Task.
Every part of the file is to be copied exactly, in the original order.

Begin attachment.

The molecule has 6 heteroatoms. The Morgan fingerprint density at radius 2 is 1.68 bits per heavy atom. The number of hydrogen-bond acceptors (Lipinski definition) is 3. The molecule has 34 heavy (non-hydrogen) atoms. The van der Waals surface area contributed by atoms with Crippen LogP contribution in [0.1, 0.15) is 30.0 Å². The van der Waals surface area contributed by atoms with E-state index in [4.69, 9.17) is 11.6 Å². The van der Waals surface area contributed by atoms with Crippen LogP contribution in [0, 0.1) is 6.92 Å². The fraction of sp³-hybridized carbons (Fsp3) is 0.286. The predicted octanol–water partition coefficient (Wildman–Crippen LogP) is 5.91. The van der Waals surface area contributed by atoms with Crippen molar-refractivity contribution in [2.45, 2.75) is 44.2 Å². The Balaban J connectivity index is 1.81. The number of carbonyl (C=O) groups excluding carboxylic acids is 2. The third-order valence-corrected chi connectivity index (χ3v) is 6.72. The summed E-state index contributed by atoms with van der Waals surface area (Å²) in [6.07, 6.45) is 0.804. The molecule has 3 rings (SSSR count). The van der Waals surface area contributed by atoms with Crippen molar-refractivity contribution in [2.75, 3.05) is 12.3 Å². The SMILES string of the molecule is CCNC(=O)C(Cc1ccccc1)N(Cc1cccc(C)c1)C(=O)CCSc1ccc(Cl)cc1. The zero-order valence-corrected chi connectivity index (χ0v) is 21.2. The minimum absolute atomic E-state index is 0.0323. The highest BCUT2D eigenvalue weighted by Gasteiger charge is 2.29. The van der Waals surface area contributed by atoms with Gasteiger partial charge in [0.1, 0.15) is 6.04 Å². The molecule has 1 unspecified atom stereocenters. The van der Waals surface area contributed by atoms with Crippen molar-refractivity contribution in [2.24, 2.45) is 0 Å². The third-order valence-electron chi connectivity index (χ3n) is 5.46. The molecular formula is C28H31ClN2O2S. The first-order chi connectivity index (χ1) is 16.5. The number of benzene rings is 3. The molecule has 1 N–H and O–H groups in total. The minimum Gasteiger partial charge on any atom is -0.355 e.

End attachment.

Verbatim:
The molecule has 6 heteroatoms. The Morgan fingerprint density at radius 2 is 1.68 bits per heavy atom. The number of hydrogen-bond acceptors (Lipinski definition) is 3. The molecule has 34 heavy (non-hydrogen) atoms. The van der Waals surface area contributed by atoms with Crippen LogP contribution in [0.1, 0.15) is 30.0 Å². The van der Waals surface area contributed by atoms with E-state index in [4.69, 9.17) is 11.6 Å². The van der Waals surface area contributed by atoms with Crippen LogP contribution in [0, 0.1) is 6.92 Å². The fraction of sp³-hybridized carbons (Fsp3) is 0.286. The predicted octanol–water partition coefficient (Wildman–Crippen LogP) is 5.91. The van der Waals surface area contributed by atoms with Crippen molar-refractivity contribution in [2.45, 2.75) is 44.2 Å². The Balaban J connectivity index is 1.81. The number of carbonyl (C=O) groups excluding carboxylic acids is 2. The third-order valence-corrected chi connectivity index (χ3v) is 6.72. The summed E-state index contributed by atoms with van der Waals surface area (Å²) in [6.07, 6.45) is 0.804. The molecule has 3 rings (SSSR count). The van der Waals surface area contributed by atoms with Crippen molar-refractivity contribution in [2.75, 3.05) is 12.3 Å². The SMILES string of the molecule is CCNC(=O)C(Cc1ccccc1)N(Cc1cccc(C)c1)C(=O)CCSc1ccc(Cl)cc1. The zero-order valence-corrected chi connectivity index (χ0v) is 21.2. The minimum absolute atomic E-state index is 0.0323. The highest BCUT2D eigenvalue weighted by Gasteiger charge is 2.29. The van der Waals surface area contributed by atoms with Gasteiger partial charge in [0.1, 0.15) is 6.04 Å². The molecule has 1 unspecified atom stereocenters. The van der Waals surface area contributed by atoms with Crippen molar-refractivity contribution in [2.24, 2.45) is 0 Å². The third-order valence-electron chi connectivity index (χ3n) is 5.46. The molecular formula is C28H31ClN2O2S. The first-order chi connectivity index (χ1) is 16.5. The number of benzene rings is 3. The molecule has 1 N–H and O–H groups in total. The minimum Gasteiger partial charge on any atom is -0.355 e.